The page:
Leaf-Cutter Ant (Atta cephalotes) Spanish name: Zampopas
About The Leaf-Cutter Ant
These ants are present in many forest and agricultural situations in humid areas.
Throughout Costa Rica, leaf-cutters (this species and others) live below 2,000 m in elevation. Beyond the country, they can be found in other regions of Central and South America with humid tropical forest.
Carara National Park, Manuel Antonio National Park, Children’s Eternal Rainforest Reserve, Corcovado National Park, Arenal Volcano National Park, Santa Rosa National Park, La Amistad International Park, and Cahuita National Park.
The largest member of the colony is the queen, who can be twice as big as the largest soldier and has a gigantic abdomen full of eggs waiting to be laid. Males, which are routinely born when breeding season comes, are also large but not as enormous as mature queens. Soldiers are the largest workers that look big for an ant, even without their smaller companions for comparison. A soldier is reddish, with a huge, heart-shaped head, giant mandibles, long legs and a bristly body. Media workers are half as big, but still have visible mandibles. The smallest participants of this colony are the minima, who look the darkest and most proportionate.
Biology and Natural History
These ants are a favorite sight in tropical American forests as they march down tree trunks and through the forest carrying small leaf bits on their backs like sails. The natural assumption is that they eat the leaves, but these ants are gardeners. Their main food is a fungus that they cultivate underground in their colonies. This soft, spongy fungus grows on leaves, which is why the ants go to such lengths to obtain leaves for their gardens.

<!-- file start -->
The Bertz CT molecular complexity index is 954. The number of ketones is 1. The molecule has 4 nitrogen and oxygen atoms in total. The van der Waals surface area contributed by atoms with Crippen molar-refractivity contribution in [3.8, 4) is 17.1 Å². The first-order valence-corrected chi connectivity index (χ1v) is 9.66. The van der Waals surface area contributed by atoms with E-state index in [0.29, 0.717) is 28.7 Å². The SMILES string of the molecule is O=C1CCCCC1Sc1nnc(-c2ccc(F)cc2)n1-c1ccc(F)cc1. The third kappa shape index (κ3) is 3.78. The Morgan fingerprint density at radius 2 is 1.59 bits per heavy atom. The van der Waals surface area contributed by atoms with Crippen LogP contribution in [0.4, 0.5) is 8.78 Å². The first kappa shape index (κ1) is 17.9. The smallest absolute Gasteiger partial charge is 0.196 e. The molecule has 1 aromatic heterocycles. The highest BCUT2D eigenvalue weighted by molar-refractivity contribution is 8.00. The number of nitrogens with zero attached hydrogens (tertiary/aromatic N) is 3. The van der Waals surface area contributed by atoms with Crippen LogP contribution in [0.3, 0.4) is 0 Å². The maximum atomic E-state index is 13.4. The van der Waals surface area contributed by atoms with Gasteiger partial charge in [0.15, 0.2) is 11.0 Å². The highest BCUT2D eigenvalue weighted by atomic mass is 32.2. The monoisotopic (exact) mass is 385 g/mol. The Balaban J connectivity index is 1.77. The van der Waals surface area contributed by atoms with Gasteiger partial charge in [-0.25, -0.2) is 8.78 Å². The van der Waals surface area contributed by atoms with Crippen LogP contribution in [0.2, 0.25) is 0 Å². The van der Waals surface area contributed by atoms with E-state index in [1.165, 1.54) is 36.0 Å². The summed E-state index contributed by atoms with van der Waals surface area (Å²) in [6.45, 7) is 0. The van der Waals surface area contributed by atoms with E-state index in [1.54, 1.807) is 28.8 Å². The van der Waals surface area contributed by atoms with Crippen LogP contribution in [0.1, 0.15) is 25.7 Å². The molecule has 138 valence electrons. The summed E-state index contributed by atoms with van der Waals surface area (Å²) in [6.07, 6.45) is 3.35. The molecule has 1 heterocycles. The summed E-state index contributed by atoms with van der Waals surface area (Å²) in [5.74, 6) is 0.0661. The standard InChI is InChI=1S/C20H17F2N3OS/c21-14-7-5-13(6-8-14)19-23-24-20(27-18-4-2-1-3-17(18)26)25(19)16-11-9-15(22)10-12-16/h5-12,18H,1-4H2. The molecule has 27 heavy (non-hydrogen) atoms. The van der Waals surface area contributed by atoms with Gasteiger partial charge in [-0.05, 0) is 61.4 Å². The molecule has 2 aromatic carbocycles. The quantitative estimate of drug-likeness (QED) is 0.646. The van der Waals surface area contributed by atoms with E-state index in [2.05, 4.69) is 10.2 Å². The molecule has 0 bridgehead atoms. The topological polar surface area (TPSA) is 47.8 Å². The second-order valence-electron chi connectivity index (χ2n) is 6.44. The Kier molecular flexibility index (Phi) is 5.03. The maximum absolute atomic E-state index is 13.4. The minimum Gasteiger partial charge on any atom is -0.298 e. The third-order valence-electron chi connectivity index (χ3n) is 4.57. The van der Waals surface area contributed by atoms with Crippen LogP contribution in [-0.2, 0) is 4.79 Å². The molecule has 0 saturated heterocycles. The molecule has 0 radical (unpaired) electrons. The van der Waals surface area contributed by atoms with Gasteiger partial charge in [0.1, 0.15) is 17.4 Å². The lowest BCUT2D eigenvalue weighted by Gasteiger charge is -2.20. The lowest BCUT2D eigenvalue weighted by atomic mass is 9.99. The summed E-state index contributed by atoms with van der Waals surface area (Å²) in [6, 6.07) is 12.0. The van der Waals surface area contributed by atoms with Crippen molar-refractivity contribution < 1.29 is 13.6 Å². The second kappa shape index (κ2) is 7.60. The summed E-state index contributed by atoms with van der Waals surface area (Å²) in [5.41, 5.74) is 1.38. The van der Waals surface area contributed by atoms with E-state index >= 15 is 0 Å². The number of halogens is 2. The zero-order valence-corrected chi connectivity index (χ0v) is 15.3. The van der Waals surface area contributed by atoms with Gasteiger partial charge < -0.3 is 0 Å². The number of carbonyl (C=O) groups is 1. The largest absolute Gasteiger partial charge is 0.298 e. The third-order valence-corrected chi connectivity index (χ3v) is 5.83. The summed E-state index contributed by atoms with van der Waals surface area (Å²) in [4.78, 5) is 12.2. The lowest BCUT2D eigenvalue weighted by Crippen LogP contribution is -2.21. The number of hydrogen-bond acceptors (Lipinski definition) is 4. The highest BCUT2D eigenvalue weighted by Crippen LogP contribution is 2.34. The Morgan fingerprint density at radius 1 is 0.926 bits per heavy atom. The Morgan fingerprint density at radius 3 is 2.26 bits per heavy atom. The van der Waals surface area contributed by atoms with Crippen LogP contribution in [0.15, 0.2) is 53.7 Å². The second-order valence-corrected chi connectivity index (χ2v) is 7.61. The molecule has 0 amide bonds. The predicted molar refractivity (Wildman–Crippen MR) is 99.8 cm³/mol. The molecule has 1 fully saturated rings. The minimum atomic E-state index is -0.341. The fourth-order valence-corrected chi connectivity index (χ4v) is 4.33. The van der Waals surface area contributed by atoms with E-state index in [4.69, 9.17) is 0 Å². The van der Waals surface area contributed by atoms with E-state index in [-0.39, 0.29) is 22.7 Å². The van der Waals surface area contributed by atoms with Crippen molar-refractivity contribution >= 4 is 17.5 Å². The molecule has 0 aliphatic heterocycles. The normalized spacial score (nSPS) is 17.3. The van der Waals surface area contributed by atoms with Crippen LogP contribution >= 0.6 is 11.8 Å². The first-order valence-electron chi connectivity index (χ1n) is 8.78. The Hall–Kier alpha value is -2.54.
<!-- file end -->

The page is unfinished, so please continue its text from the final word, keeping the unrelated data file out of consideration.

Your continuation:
The colony designates a certain tree as the current primary leaf source. The media workers communicate through pheromones and shuttle back and forth between a tree and the nest. Medias do the actual leaf-cutting for the colony. Soldier ants patrol these lines of workers for protection. When the media workers return to the nest, minima accept or reject the leaf parts. Inside the nest, the minima give the main direct care to the gardens. They clean the new leaves, chew them into smaller pieces, and add feces and saliva to make a sticky material, which they attach to the fungus. The fungus grows over the new leaf material, and when it matures the ants collect the hyphae to eat. The minima also take care of the nest’s developing young.
Nests are complex systems of tunnels and chambers underground. Large, mature ones can function with millions of workers and the mound may cover many square meters of ground. The chambers are mostly occupied by the fungus gardens, but others are for raising the young and one houses the queen.
Over time, this species of ant and this species of fungus have evolved to form a very tight co-dependency. The fungus has lost the ability to reproduce on its own, so it does not exist in the forest where the ants are not taking care of it. This means that starting a new colony is a bit complicated. Before a new queen leaves the nest where she was born, she takes a piece of fungus into a pouch in her abdomen. Then at dawn she joins the other queens and males that are congregating in the air to mate. After mating, the queen returns to the ground, digs a small tunnel, and tries to begin a garden and lay eggs. If the queen is not able to keep her fungus garden alive, she will starve to death. If things go well, the fungus and the queen will stay alive until the first workers emerge after 4 or 5 weeks and begin to care for her and feed the fungus. It takes a colony 3 or 4 years to mature.
The primary food consumed by these ants is the fungus they garden.
On average, a minima is 2 mm long, a media worker is 10 mm long, and the largest soldier can reach 20 mm in length. Reproductive males are even bigger, but the queens take the crown at 30 to 40 mm from head to wing tips.
Hogue, Charles L. Latin American Insects and Entomology. University of California Press: Berkely and Los Angeles, 1993.
Stevens, G. C. in Janzen, Daniel H. Costa Rican Natural History. Chicago: University of Chicago Press, 1983.
-Amy Strieter, Wildlife Writer